by Carine Hines

Napa Valley Register

I come from a long line of farmers in France who have surely been farming since before French people spoke French. It is a deeply rooted cultural tradition for a husband and wife to farm a little corner of land together and have children to pass it on to.

In every generation, the woman worked as hard as her husband harvesting, milking the cows and drying the prunes that were famous in our region. One of the woman’s main duties was to cook for the family and care for the children.

My grandmother had six children and often cooked for up to 12 people every day. While my grandfather was a good and loving father, he was not the one to actually feed, clean and comfort his children. As in so many generations before, this task fell to the woman.

Robert is not the only farming father today who takes on the same responsibilities as a farming mother. In every farm in my community I see fathers rising up to their role as father, while still working hard as farmers. I see couples who work as teams, with both mother and father actively engaged in parenting and farming. It’s common to see a father bring his child to feed pigs, harvest olives, ride tractors and sell at the farmers market. These children learn to be patient and to help on the farm, and, most importantly, they see their father and mother as equals.

While women still fight for equality in the workplace and in society, it is better to be a woman now than it ever was before. In the farming community, I see a revolutionary change: Women today can be both farmers and mothers.

Although this equality is long overdue and still in progress, I do want to thank Robert, and all the other farming fathers, for doing an incredible job raising their children, caring for their farm, and supporting their women partners. That long line of women farmers in my family tree would be so impressed at what it means to be a farming family today.

Black Pepper Beef and Cabbage Stir Fry

This recipe from Sue Li in The New York Times is my new go-to easy and delicious meal. You can add different vegetables, such as grated carrots, to add a splash of color. If you don’t like beef, substitute tofu or chicken.

1 tablespoon whole black peppercorns, coarsely crushed

3 garlic cloves, grated

2 teaspoons light brown sugar

1 teaspoon cornstarch

Kosher salt

3 tablespoons vegetable oil

¾ pound sirloin steak, thinly sliced crosswise (substitute diced tofu or sliced chicken)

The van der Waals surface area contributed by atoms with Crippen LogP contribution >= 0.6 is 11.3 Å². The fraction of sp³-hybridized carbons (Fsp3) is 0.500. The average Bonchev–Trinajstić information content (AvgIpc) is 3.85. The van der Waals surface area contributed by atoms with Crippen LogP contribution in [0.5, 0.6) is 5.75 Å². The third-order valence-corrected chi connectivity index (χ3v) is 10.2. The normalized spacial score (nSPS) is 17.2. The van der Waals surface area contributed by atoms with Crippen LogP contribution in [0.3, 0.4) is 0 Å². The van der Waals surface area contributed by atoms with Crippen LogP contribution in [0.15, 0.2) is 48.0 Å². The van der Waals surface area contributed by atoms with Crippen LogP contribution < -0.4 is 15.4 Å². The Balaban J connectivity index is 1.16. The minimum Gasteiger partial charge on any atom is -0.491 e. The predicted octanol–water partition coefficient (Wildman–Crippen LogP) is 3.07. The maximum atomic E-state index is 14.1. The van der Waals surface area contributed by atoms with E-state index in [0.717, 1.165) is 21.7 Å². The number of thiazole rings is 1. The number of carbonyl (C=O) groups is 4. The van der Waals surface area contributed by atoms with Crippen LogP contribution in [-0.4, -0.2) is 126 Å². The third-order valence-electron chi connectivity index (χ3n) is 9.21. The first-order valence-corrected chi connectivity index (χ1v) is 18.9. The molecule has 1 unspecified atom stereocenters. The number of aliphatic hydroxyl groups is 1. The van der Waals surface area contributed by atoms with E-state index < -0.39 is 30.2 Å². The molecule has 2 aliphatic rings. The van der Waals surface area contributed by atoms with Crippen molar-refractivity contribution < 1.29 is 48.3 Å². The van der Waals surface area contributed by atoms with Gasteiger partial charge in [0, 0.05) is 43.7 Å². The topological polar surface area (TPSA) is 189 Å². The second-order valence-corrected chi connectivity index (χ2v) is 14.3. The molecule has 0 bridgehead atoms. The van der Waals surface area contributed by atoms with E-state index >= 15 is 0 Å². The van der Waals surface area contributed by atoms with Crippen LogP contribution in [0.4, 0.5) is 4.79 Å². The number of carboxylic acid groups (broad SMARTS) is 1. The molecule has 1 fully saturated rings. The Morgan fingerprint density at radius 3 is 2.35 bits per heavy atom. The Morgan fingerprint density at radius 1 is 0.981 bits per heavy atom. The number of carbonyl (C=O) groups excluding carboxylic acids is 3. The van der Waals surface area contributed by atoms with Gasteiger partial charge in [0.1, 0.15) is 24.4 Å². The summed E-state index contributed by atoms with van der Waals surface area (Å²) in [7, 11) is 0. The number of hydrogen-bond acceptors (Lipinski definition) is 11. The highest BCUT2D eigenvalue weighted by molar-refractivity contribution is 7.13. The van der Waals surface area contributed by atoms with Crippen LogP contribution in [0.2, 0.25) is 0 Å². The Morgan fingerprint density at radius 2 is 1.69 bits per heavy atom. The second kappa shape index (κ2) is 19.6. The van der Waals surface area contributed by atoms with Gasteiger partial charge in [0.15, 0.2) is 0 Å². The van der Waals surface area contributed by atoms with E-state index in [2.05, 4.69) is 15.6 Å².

2 tablespoons soy sauce

1 head small green cabbage, thinly sliced

2 carrots, grated (optional)

1 tablespoon sherry vinegar

1 tablespoon toasted sesame seeds

2 scallions, thinly sliced

Cooked rice

Put peppercorns, garlic, brown sugar, cornstarch and 1/2 teaspoon salt in a medium bowl and stir to combine. Add sliced steak and toss to coat.

Heat the oil in a large cast-iron skillet over medium-high heat. Add the steak and cook, stirring frequently, until some of the edges are lightly browned, 3 to 4 minutes. Add the soy sauce and toss for about 1 minute. Using a slotted spoon, transfer the beef to a bowl or plate.

Add the cabbage (and carrots, if using) to the skillet. Spread in an even layer and let cook, undisturbed, for 1 minute so that some pieces caramelize. Cook, stirring occasionally, until crisp-tender, 4 to 6 minutes. Stir in the vinegar and season with salt.

Return the steak and any juices to the skillet. Reheat, stirring, until hot, about 1 minute. Transfer to a serving platter. Top with toasted sesame seeds and scallions. Serve with rice.

Serves 2 to 4.

Kids’ activities at the Napa Farmers Market: Bring your youngsters to the market’s Education Station on Saturdays for Story Time at 10:30 a.m. There might be coloring, matching games or other fun activities too.

On the KVYN Music Stage: On Saturday, Dec. 21, Kendall Osbourne will be performing.

Harvest of the Month: Through December, enjoy comparative tastings of mandarin oranges and cauliflower at the market’s Education Station at 11 a.m.

Please donate: Donate to the Napa Farmers Market before Dec.31 on and 100 percent of your donation will go to the Market Match program. Market Match helps low-income families purchase nutritious produce at the Napa Farmers Market by doubling their CalFresh (food stamp) dollars!

Carine Hines is co-owner of Sun Tracker Farm, a vendor at the Napa Farmers Market. She is also on the market’s board of directors.

The Napa Farmers Market takes place in the parking lot of the South Napa Century Center, 195 Gasser Drive. The market is open Saturdays year-round and on Tuesdays, April through September, from 8:30 a.m. to 1 p.m. For more information, to sign up for its newsletter or donate to the market, visit